Shooting in the Moonlight - Musical Composition of Sherlock’s Story (Part 2)
In part 1 I discussed that the scenes in which Sherlock’s tells John and the audience how Mary built her new identity, that she used to be an intelligence agent and her shot at Shelock were surgery are linked by a characteristcally similar music.
In this part I will take a look at a scene, that for me is the centrepiece in what I call “Sherlock’s Story” (about Mary). The music and the spoken text tell us to listen, they are seeking our attention. Sherlock says So… and makes a really long pause, while the strings play only one long note with a accentuating crescendo. Thus text and music keep us waiting by functioning as an up-beat and then we jump (a tempo) in the new scene of Sherlock’s story.
In the beginning I only thought, okay, this is musically kind of different, but I don’t know exactly why. What I could see: The voice leading is narrower, sometimes parralel and I think there are even some unisono parts. While in the scenes before the piano and the strings move melodically against each other (piano downwards, strings rather upwards), here they are more combined. And in fact until the end these are rather more the figures of an accompaniment. But well, all these oberservations only tell me how the scene is musically different but not why.
So let’s take a look how the music is combined with the text and the cinematography.
As so often the music is very well timed to the change of the camera and the dialogue. When Sherlock explains why Mary didn’t shoot Magnussen, his arguments (a: Magnussen wouldn’t tell the police b: that’s how he is) are emphasized because there are fewer words per beat. We have no voice over from Sherlock when we see Mary leaving the room and when we see Mary’s and John’s reaction to this explanation. This is also the scene where we get the most distinctive melodic arc.So the music accentuates the importance of their reactions. But while the tune obviously ends, John keeps Sherlock’s explanation unfinished (How did she save your life?). Therefore Sherlock has to explain further: She phoned the ambulance.The tune is on the final note (harmonically unresolved, but that’s the final note). John tries to deconstruct Sherlock’s reasoning (I phoned the ambulance). Sherlock has to be more convincing (She phoned first) as does the tune by repeating the final note one octave lower. In the end it’s all about Sherlock convincing John while Mary is almost not in the picture although the text is about her actions and motives. And in fact Sherlock tries to reinterpret Mary’s actions. He says, she didn’t try to kill him, but to save him (out of sentiment) under the given circumstances. That’s a good thing, right? But then… why is the music so sad, dramatic, tragic? Sherlock doesn’t tell a sad Story, he says, Mary saved his life! So there’s a contradictory in text and music.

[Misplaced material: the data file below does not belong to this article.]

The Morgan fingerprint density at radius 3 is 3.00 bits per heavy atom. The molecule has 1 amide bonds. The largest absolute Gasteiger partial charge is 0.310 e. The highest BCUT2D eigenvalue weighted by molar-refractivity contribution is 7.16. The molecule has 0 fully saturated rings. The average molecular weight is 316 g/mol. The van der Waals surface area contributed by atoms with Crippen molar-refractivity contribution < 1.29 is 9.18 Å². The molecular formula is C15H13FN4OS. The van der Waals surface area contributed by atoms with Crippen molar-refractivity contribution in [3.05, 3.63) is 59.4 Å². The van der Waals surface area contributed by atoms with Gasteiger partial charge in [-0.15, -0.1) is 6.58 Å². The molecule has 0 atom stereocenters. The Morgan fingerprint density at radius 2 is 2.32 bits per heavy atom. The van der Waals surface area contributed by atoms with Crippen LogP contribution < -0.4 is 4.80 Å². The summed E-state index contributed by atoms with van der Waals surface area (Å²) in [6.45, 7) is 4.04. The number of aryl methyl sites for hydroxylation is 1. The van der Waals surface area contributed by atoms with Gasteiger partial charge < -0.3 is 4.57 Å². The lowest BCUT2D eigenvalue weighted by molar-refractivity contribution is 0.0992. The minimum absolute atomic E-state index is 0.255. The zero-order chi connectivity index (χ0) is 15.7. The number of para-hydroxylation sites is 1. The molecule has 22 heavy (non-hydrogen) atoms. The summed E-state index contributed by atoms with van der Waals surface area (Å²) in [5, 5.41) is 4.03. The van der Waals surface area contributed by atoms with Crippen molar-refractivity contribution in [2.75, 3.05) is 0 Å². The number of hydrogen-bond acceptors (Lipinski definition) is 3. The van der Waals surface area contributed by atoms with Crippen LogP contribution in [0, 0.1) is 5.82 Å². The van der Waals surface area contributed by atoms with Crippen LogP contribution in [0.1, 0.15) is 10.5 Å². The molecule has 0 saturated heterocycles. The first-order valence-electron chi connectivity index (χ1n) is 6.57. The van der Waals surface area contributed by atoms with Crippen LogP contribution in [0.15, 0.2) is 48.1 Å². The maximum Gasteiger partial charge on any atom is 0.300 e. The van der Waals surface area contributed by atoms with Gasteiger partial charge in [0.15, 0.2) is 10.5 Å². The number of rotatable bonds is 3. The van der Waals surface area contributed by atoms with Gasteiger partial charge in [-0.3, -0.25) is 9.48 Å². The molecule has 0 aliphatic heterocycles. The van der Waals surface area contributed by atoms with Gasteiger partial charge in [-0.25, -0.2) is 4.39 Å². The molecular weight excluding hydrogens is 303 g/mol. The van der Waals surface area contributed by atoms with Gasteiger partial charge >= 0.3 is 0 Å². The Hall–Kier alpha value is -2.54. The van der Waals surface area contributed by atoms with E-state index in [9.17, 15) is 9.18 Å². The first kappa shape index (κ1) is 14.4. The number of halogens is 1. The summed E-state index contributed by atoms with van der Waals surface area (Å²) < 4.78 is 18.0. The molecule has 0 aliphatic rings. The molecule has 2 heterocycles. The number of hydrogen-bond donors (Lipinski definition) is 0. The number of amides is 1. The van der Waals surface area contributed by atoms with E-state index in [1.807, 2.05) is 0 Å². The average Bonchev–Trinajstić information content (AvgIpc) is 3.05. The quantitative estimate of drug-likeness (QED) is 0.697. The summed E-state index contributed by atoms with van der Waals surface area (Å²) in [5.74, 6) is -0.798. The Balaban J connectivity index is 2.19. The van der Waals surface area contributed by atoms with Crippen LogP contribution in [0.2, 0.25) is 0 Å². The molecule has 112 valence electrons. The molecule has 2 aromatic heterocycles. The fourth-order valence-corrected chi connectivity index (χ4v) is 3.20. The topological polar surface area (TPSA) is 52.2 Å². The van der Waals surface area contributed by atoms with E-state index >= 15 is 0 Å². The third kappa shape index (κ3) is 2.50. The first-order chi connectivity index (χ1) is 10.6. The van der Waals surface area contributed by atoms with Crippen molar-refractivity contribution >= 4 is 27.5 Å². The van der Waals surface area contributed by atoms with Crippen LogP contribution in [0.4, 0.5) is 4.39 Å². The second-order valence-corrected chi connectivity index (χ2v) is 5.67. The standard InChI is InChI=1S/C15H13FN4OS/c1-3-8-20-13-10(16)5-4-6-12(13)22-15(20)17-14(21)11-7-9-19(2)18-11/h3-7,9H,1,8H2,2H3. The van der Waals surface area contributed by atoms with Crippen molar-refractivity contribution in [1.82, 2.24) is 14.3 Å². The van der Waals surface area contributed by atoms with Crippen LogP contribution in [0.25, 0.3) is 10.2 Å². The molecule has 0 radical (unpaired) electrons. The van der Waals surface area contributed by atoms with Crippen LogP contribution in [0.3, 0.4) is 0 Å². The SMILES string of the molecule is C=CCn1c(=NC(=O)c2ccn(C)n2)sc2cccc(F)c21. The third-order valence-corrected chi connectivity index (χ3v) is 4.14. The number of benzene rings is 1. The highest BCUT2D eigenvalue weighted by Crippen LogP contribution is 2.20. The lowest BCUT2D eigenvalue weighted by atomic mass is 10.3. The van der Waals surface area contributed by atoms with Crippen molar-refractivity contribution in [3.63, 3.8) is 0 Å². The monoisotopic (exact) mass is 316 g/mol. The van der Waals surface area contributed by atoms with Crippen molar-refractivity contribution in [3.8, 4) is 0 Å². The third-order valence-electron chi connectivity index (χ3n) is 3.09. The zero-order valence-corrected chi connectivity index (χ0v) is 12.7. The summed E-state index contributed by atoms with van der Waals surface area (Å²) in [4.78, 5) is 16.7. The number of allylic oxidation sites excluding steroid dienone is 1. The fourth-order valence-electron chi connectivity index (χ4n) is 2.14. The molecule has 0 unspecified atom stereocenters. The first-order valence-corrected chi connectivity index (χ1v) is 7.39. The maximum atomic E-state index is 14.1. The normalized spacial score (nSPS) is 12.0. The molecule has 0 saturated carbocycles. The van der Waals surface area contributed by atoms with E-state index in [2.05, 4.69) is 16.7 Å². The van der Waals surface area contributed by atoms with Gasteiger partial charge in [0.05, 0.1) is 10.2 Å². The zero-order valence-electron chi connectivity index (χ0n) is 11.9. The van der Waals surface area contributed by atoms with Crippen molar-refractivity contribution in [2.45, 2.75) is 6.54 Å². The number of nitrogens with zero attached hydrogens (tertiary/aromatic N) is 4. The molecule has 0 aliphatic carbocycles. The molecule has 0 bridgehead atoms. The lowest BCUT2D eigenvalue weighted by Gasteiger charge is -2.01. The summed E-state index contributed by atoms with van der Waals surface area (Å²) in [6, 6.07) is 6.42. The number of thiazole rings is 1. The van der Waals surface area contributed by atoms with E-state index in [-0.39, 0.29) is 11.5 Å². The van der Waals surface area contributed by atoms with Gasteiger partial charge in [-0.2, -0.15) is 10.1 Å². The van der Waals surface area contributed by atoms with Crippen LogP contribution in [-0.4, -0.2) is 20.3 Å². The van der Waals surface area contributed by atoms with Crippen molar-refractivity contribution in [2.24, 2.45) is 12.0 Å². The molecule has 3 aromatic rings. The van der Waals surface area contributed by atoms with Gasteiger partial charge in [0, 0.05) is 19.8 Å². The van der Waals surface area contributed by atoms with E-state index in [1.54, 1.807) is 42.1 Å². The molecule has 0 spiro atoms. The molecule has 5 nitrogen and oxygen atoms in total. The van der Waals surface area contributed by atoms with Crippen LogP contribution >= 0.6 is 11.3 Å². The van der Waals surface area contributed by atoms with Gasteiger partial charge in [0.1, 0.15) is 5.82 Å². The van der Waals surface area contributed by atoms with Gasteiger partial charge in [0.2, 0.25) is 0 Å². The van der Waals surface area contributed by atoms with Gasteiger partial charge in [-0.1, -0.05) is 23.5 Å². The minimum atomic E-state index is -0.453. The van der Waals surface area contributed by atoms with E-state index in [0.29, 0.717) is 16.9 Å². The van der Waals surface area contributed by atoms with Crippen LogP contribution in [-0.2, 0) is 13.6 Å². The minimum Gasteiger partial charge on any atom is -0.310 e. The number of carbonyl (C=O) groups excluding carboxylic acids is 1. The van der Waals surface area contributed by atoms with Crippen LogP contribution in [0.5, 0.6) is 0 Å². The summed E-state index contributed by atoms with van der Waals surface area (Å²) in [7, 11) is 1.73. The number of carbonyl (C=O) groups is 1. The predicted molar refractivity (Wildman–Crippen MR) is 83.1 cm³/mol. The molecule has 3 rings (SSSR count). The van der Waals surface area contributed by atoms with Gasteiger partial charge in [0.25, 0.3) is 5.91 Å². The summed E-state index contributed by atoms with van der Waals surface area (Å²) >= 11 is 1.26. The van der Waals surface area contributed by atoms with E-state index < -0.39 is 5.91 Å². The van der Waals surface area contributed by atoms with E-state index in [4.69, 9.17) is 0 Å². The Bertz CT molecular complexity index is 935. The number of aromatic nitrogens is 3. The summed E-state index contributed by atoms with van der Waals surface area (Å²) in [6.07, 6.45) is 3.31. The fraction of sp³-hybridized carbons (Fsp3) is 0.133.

Here’s the technical reason: It’s written in C# minor. This is remarkable because the key is seldom used in Sherlock. Most of the parts in HLV are in A minor, I would say. So the question is: Why did the composers chose C# minor for this scene? Which atmosphere did they intend to create?
I did some researche on the use of C# minor - it’s supposed to be sadder than A minor, but that wasn’t really satisfying as a result for me. So I took the score of one of the most famous pieces in C# minor to get a better understanding of the key: The Moonlight Sonata by Beethoven. I played it a little bit and then thought, perhaps I could combine the bass line from the Moonlight Sonata with the Sherlock tune… and well, it fits perfectly! I got kind of obsessed with this, so did some recording.
This is what your hear:
- the original Sherlock track
- what I extracted as the “melody”